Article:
The Energy Crisis Ripple Effect: Households, Businesses, and the European Response

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Since the summer of 2021, a resurgence in human activity following the COVID-19 pandemic has coincided with supply chain shortages, inflation, the Russian war in Ukraine, and an unstable international business climate, causing energy prices to soar. The repercussions for households and businesses have been significant. Energy poverty may now affect 3 to 4 times as many families as the pandemic did, particularly those households that experienced severe economic hardship during the pandemic. Beyond these vulnerable households, the dramatic price increase has also eroded the purchasing power of the middle class. Furthermore, numerous businesses face potential liquidity issues. To address these challenges, the European Union and its Member States have implemented targeted measures aimed at mitigating the crisis’s impact on both households and businesses.

Since September 2021, EU Member States and the European Union have introduced measures and solutions to tackle rising end-user energy prices. In October 2021, the European Commission (EC) unveiled a toolbox for Member States to address the immediate effects of price surges and enhance the resilience of energy markets. Key measures proposed by the EC, in compliance with EU competition rules, encompass emergency income support, tax reductions for energy-poor consumers, payment plans, protection against grid disconnections, and assistance for businesses. In addition to these preliminary measures, Ursula von der Leyen, President of the European Commission, has questioned the overall functionality of energy markets.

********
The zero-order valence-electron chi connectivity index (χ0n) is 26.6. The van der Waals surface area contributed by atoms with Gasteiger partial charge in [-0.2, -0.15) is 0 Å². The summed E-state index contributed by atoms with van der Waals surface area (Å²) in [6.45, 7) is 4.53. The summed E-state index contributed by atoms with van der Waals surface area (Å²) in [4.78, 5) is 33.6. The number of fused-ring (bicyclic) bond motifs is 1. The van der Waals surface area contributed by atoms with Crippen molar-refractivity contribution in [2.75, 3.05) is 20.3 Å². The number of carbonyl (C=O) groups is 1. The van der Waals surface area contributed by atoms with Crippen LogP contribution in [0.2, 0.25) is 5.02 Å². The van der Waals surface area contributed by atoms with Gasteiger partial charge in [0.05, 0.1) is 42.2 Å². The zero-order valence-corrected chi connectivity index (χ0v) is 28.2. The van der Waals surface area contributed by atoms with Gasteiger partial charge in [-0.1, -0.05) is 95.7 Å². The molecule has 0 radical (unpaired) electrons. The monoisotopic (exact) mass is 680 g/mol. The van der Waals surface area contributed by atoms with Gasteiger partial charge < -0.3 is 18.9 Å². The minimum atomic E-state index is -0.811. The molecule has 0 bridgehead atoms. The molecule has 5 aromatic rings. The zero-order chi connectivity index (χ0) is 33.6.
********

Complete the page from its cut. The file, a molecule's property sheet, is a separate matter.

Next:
At the end of 2021, countries such as the UK, France, Belgium, and Spain had already decided to boost existing social tariffs and benefits to protect vulnerable consumers. The expansion of those measures were intended to be limited to the winter, but many have been updated to cover the second half of 2022. For example, in Belgium, the (temporary) extension of the social tariff has been prolonged three times since February 1, 2021.

VAT and tax rebates have also emerged as widespread response measures to the price crisis. In Ireland, a 30% tax rebate on heat, electricity, and broadband expenses was introduced in October 2021. Additionally, VAT on gas and electricity bills was reduced from 13.5% to 9% between May 1st and October 31st, 2022, enabling households to save approximately €32 (electricity) and €11 (gas) on an average bill over these six months. Similarly, Poland reduced VAT on electricity, gas, food, and petrol as part of a second package of measures to alleviate the impact of skyrocketing inflation in January 2022. For six months starting February 1, 2022, VAT on food, gas, and fertilizers dropped to 0%, while VAT on petrol and diesel decreased to 8% (from 23%) and on heating to 5%.